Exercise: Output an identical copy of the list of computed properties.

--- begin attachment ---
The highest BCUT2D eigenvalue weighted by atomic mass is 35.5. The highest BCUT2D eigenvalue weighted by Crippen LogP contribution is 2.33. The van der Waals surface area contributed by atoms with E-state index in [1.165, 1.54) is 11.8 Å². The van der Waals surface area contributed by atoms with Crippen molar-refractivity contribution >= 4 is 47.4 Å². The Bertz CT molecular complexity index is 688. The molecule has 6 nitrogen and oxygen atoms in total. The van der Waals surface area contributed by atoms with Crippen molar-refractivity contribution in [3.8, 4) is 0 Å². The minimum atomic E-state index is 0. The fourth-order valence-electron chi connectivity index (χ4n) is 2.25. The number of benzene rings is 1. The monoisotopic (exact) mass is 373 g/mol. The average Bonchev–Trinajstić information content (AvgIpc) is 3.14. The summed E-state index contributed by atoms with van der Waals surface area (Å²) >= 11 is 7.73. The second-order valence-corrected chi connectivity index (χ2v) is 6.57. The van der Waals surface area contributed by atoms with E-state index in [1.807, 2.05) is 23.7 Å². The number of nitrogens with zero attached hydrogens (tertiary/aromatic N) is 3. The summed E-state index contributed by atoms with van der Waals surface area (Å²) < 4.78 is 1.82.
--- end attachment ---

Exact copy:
The highest BCUT2D eigenvalue weighted by atomic mass is 35.5. The highest BCUT2D eigenvalue weighted by Crippen LogP contribution is 2.33. The van der Waals surface area contributed by atoms with E-state index in [1.165, 1.54) is 11.8 Å². The van der Waals surface area contributed by atoms with Crippen molar-refractivity contribution >= 4 is 47.4 Å². The Bertz CT molecular complexity index is 688. The molecule has 6 nitrogen and oxygen atoms in total. The van der Waals surface area contributed by atoms with Crippen molar-refractivity contribution in [3.8, 4) is 0 Å². The minimum atomic E-state index is 0. The fourth-order valence-electron chi connectivity index (χ4n) is 2.25. The number of benzene rings is 1. The monoisotopic (exact) mass is 373 g/mol. The average Bonchev–Trinajstić information content (AvgIpc) is 3.14. The summed E-state index contributed by atoms with van der Waals surface area (Å²) >= 11 is 7.73. The second-order valence-corrected chi connectivity index (χ2v) is 6.57. The van der Waals surface area contributed by atoms with E-state index in [1.807, 2.05) is 23.7 Å². The number of nitrogens with zero attached hydrogens (tertiary/aromatic N) is 3. The summed E-state index contributed by atoms with van der Waals surface area (Å²) < 4.78 is 1.82.